What is the presentation of women in the Sherlock Holmes story?
please help me with this. The question means how are women portrayed in Sherlock Holmes stories for example how is Helen Stoner portrayed in The Speckled band Story. Thank you
It is fair to say that women are largely presented in a secondary role in the Holmes stories. To be more specific, they are usually treated with respect by Holmes and Watson, but they are usually seen as needing help. You might think of this is being a fairly straightforward representation of period attitudes. Men were assumed to be the ones in charge, the ones creating problems, and the ones solving them. If a woman came to Holmes with a problem, he rushed in to help. Helen Stoner is a good example. She brought Holmes a problem and he was glad to help—but the resulting portrait is largely one of passive helplessness.
The exception, of course, is the wonderful Irene Adler, whose brain is shown to be every bit as sharp as Sherlock's in the wonderful story "A Scandal in Bohemia."
Holmes and Watson are certainly courteous toward women, but Holmes demonstrates several times throughout the stories that he doesn't respect them. In the Sign of the Four, for example, he says, “Women are never to be entirely trusted—not the best of them.” In "A Case of Identity," Holmes discovers a female client's step-father has been posing as her lover in order to keep her money in the family. Rather than tell the woman the truth so that she might make her own decision about how to proceed, Holmes shelters her and hides the truth from her. "You may remember the old Persian saying, ‘There is danger for him who taketh the tiger cub, and danger also for whoso snatches a delusion from a woman.’" To Holmes, women are emotional, irrational creatures. The women in the stories hardly prove him wrong, either. In The Sign of the Four, Mary, Watson, and Holmes experience the same shocking events, yet it is Mary who is described as "weak and helpless, shaken in mind and nerve." In "The Speckled Band" Helen is plagued by vague fears and suspicions that can only be properly looked into by Holmes, a rational, emotionless man. Women in these stories are constantly portrayed as helpless victims. That is, of course, when they are allowed to be characters at all. After Mary serves her purpose as the focus of a marriage plot, she is barely mentioned in the stories, and when she is it is in a vague reference about her staying with family somewhere. Then, of course, she disappears from the stories entirely.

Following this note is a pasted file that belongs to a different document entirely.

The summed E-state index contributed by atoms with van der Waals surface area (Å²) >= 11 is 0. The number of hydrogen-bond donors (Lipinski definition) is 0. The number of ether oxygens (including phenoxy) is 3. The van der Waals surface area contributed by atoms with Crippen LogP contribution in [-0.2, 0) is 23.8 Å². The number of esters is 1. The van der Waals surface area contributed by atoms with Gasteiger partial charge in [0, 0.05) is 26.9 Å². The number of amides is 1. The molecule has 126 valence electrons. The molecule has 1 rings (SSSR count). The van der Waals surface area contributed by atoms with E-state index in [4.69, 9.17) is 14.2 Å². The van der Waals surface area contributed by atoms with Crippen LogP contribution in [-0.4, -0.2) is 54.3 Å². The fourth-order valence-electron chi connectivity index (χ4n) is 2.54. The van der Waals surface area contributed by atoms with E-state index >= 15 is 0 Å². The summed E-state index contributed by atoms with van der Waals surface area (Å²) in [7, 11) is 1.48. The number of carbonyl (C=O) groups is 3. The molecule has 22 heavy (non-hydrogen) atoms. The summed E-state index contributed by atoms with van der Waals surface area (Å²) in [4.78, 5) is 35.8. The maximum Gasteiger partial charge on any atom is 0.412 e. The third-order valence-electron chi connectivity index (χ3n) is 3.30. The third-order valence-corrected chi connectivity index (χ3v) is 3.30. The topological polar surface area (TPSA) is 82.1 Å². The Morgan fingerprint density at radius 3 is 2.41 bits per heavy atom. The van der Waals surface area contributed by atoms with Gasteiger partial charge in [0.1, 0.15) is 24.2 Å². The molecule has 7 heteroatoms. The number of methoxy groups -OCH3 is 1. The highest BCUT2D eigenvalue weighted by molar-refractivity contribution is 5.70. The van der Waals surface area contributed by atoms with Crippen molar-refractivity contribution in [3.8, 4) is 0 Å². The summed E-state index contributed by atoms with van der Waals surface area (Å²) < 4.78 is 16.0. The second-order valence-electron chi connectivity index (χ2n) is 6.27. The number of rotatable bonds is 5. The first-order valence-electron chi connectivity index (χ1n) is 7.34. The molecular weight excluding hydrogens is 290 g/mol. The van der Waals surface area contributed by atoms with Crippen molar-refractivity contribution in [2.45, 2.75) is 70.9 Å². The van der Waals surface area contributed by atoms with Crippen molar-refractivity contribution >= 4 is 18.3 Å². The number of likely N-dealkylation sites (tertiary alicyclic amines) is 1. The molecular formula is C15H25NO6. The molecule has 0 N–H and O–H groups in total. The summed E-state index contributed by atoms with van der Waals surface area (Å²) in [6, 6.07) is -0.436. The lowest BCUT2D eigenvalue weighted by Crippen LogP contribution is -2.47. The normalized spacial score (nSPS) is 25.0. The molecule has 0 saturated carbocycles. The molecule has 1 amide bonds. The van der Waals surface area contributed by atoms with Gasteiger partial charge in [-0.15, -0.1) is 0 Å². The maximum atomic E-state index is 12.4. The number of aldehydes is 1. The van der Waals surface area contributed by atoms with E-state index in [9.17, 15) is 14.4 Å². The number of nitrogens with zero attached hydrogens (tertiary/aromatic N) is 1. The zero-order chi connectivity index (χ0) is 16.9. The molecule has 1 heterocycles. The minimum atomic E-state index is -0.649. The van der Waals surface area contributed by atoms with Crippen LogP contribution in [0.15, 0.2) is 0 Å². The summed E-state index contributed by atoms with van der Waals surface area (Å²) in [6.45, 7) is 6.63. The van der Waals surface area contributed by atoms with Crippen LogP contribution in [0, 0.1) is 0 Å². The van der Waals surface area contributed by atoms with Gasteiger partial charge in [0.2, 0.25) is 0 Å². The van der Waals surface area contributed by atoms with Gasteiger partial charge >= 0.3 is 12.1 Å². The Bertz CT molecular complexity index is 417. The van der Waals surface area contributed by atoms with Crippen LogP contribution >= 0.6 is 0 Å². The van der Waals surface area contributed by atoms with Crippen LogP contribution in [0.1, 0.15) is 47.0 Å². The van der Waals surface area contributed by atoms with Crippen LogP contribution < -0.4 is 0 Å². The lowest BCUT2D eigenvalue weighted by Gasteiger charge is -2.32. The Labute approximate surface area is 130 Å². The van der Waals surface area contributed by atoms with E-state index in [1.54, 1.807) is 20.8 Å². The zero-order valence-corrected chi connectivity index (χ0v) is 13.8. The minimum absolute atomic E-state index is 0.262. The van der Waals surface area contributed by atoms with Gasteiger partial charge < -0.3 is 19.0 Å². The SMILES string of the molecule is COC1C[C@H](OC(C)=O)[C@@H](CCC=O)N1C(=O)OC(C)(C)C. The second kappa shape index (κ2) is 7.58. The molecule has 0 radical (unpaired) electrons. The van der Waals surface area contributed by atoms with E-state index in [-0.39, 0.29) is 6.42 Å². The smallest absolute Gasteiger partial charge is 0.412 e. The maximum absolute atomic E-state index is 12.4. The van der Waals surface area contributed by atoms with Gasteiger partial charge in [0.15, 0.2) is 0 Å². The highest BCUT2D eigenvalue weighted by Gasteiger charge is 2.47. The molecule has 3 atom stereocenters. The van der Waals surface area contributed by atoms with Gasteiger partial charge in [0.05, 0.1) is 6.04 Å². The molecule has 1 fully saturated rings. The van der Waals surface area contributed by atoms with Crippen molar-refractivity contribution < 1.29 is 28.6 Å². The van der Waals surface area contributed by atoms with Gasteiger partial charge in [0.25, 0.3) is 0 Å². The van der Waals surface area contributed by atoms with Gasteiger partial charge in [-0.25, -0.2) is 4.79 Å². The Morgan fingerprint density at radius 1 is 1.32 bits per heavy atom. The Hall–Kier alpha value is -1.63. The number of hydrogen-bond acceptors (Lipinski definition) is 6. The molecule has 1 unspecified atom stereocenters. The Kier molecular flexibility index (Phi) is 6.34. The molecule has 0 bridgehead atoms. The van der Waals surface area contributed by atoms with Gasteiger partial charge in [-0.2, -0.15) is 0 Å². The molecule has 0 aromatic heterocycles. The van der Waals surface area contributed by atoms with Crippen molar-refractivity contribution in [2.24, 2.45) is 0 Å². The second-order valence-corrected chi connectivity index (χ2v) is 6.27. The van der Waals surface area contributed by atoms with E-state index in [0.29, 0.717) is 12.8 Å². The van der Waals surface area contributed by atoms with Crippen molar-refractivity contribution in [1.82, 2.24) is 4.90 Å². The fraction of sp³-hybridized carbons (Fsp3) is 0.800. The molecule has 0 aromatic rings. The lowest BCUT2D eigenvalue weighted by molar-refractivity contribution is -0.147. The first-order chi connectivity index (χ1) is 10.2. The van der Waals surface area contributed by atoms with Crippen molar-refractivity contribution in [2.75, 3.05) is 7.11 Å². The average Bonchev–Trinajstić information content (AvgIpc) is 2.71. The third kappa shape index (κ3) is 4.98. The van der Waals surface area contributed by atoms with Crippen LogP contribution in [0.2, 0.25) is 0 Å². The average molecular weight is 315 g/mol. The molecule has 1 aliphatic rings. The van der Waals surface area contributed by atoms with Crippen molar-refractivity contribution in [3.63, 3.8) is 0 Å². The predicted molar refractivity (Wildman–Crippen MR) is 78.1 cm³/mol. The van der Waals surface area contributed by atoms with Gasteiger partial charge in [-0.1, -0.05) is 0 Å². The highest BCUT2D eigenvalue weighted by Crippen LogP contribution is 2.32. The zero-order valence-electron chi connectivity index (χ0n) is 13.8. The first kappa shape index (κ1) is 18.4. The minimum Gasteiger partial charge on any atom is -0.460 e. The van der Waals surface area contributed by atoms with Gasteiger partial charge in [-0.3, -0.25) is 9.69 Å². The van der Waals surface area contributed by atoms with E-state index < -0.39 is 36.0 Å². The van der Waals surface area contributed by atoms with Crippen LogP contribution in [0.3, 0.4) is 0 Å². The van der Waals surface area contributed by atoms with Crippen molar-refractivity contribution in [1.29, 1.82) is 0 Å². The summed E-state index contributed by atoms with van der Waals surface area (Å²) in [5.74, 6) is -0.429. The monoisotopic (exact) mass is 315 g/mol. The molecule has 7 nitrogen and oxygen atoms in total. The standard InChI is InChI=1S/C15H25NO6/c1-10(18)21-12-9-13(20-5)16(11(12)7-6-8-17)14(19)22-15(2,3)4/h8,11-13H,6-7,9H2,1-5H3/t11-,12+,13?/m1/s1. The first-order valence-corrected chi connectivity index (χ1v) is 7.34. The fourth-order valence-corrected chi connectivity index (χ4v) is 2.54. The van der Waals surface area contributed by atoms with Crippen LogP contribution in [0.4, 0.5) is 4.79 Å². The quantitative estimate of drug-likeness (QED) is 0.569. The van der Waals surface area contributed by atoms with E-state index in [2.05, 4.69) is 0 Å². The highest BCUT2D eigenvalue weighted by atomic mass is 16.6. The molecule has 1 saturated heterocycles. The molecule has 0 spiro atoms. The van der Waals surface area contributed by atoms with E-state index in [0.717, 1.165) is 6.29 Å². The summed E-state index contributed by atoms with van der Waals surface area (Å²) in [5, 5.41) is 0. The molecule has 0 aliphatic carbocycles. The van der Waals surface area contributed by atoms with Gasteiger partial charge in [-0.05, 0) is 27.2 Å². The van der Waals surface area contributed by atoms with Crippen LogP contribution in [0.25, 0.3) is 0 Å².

I actually think Irene Adler continues to contribute to the overall portrayal of women in the Sherlock Holmes stories. It is true that she is independent, resourceful, and intelligent enough to outwit Holmes. However, whenever this intelligence is brought up, it is pointed to as a strange male quality she possesses rather than a quality a woman could actually have. For instance, when the king of Bohemia first describes her intelligence to Homes and Watson, he says, "You do not know her, but she has a soul of steel. She has the face of the most beautiful of women, and the mind of the most resolute of men." Adler is a woman, and as a woman beauty and daintiness ("She is the daintiest thing under a bonnet on this planet.") are natural, female qualities to possess. Her mind, however, displays a level of intelligence reserved for men, and therefore she has a man's mind. Adler is also an opera singer by profession, which during the nineteenth century was not considered respectable, so it is more understandable that she has other traits not in keeping with proper women, as she already shows a tendency toward "unfeminine" roles. She is also not English, which is another mark against her.
Other aspects of Adler's behavior play right into Holmes' idea of how women are. For starters, the whole reason she apparently is a threat to the King is that she plans to spitefully show the photograph of the two of them to the new woman he is with, which is usual behavior for such emotional, irrational creatures as women. Then, when trying to figure out where she hid the photograph, Holmes guesses she would not have given it to anyone for safe keeping because "Women are naturally secretive." He is correct; the photo is in her house somewhere. When he tries to get her to reveal where she hid it, Holmes relies on his knowledge about women and what they value. "[During a fire], a married woman grabs at her baby; an unmarried one reaches for her jewel-box. Now it was clear to me that our lady of to-day had nothing in the house more precious to her than what we are in quest of. She would rush to secure it." He is once again correct. Adler rushes to the photograph's location when Holmes pretends there is a fire in her house. In other words, Irene Adler is a "typical" woman in every way but in her mind, which is not that of a woman at all. This means, then, that Holmes was not beaten by a woman, but by a man's intellect in a woman's body, which is a much safer set-up for a story written in a patriarchal culture.